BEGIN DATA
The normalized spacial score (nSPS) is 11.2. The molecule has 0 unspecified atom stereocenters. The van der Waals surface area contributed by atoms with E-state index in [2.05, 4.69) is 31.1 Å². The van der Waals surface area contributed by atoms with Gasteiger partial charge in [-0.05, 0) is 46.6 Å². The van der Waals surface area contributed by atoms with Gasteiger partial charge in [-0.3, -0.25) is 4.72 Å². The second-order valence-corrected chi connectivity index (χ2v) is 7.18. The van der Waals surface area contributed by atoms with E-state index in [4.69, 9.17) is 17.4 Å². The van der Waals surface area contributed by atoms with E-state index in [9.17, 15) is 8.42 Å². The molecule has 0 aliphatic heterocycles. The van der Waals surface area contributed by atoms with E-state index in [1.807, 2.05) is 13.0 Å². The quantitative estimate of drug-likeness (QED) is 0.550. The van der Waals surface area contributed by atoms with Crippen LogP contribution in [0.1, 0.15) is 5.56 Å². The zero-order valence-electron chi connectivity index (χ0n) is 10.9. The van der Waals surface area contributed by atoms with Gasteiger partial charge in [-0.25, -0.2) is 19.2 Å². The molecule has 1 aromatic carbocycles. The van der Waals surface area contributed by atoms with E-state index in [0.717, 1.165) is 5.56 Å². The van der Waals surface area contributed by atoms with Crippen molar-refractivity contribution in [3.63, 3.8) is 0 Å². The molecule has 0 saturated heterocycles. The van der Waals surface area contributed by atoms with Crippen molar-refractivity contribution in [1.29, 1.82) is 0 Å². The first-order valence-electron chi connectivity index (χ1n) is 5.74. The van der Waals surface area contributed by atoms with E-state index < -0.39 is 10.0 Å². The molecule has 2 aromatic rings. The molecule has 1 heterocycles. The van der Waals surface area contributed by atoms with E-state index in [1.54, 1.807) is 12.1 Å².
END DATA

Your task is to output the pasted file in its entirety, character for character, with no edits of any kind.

The normalized spacial score (nSPS) is 11.2. The molecule has 0 unspecified atom stereocenters. The van der Waals surface area contributed by atoms with E-state index in [2.05, 4.69) is 31.1 Å². The van der Waals surface area contributed by atoms with Gasteiger partial charge in [-0.05, 0) is 46.6 Å². The van der Waals surface area contributed by atoms with Gasteiger partial charge in [-0.3, -0.25) is 4.72 Å². The second-order valence-corrected chi connectivity index (χ2v) is 7.18. The van der Waals surface area contributed by atoms with E-state index in [4.69, 9.17) is 17.4 Å². The van der Waals surface area contributed by atoms with E-state index in [9.17, 15) is 8.42 Å². The molecule has 0 aliphatic heterocycles. The van der Waals surface area contributed by atoms with E-state index in [1.807, 2.05) is 13.0 Å². The quantitative estimate of drug-likeness (QED) is 0.550. The van der Waals surface area contributed by atoms with Crippen LogP contribution in [0.1, 0.15) is 5.56 Å². The zero-order valence-electron chi connectivity index (χ0n) is 10.9. The van der Waals surface area contributed by atoms with Gasteiger partial charge in [-0.25, -0.2) is 19.2 Å². The molecule has 1 aromatic carbocycles. The van der Waals surface area contributed by atoms with E-state index in [0.717, 1.165) is 5.56 Å². The van der Waals surface area contributed by atoms with Crippen molar-refractivity contribution in [3.63, 3.8) is 0 Å². The molecule has 0 saturated heterocycles. The van der Waals surface area contributed by atoms with Crippen molar-refractivity contribution in [1.29, 1.82) is 0 Å². The first-order valence-electron chi connectivity index (χ1n) is 5.74. The van der Waals surface area contributed by atoms with E-state index < -0.39 is 10.0 Å². The molecule has 2 aromatic rings. The molecule has 1 heterocycles. The van der Waals surface area contributed by atoms with E-state index in [1.54, 1.807) is 12.1 Å².